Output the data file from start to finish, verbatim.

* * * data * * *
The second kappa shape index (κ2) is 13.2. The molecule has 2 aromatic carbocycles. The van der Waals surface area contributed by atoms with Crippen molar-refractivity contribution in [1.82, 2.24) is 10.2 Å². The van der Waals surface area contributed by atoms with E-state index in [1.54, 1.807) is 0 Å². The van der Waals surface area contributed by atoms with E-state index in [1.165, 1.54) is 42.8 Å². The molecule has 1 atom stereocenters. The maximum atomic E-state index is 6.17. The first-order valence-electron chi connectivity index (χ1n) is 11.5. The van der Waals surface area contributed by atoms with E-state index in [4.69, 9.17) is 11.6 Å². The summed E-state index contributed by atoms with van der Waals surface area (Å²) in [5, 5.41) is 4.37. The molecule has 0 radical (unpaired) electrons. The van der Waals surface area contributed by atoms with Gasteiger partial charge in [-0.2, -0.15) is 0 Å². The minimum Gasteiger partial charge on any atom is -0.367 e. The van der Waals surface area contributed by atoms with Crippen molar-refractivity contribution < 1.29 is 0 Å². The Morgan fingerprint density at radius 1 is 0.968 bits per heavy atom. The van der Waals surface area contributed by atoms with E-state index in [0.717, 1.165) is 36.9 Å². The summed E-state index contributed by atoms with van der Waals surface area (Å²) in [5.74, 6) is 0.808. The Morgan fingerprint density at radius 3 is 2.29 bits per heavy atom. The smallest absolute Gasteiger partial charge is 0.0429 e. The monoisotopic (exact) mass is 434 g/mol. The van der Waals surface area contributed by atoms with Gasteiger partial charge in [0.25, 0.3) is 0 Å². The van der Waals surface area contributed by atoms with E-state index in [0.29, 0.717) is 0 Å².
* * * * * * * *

The second kappa shape index (κ2) is 13.2. The molecule has 2 aromatic carbocycles. The van der Waals surface area contributed by atoms with Crippen molar-refractivity contribution in [1.82, 2.24) is 10.2 Å². The van der Waals surface area contributed by atoms with E-state index in [1.54, 1.807) is 0 Å². The van der Waals surface area contributed by atoms with E-state index in [1.165, 1.54) is 42.8 Å². The molecule has 1 atom stereocenters. The maximum atomic E-state index is 6.17. The first-order valence-electron chi connectivity index (χ1n) is 11.5. The van der Waals surface area contributed by atoms with E-state index in [4.69, 9.17) is 11.6 Å². The summed E-state index contributed by atoms with van der Waals surface area (Å²) in [5, 5.41) is 4.37. The molecule has 0 radical (unpaired) electrons. The van der Waals surface area contributed by atoms with Gasteiger partial charge in [-0.2, -0.15) is 0 Å². The minimum Gasteiger partial charge on any atom is -0.367 e. The van der Waals surface area contributed by atoms with Crippen molar-refractivity contribution < 1.29 is 0 Å². The Morgan fingerprint density at radius 1 is 0.968 bits per heavy atom. The van der Waals surface area contributed by atoms with E-state index in [0.717, 1.165) is 36.9 Å². The summed E-state index contributed by atoms with van der Waals surface area (Å²) in [5.74, 6) is 0.808. The Morgan fingerprint density at radius 3 is 2.29 bits per heavy atom. The smallest absolute Gasteiger partial charge is 0.0429 e. The monoisotopic (exact) mass is 434 g/mol. The van der Waals surface area contributed by atoms with Gasteiger partial charge in [0.25, 0.3) is 0 Å². The van der Waals surface area contributed by atoms with E-state index in [0.29, 0.717) is 0 Å².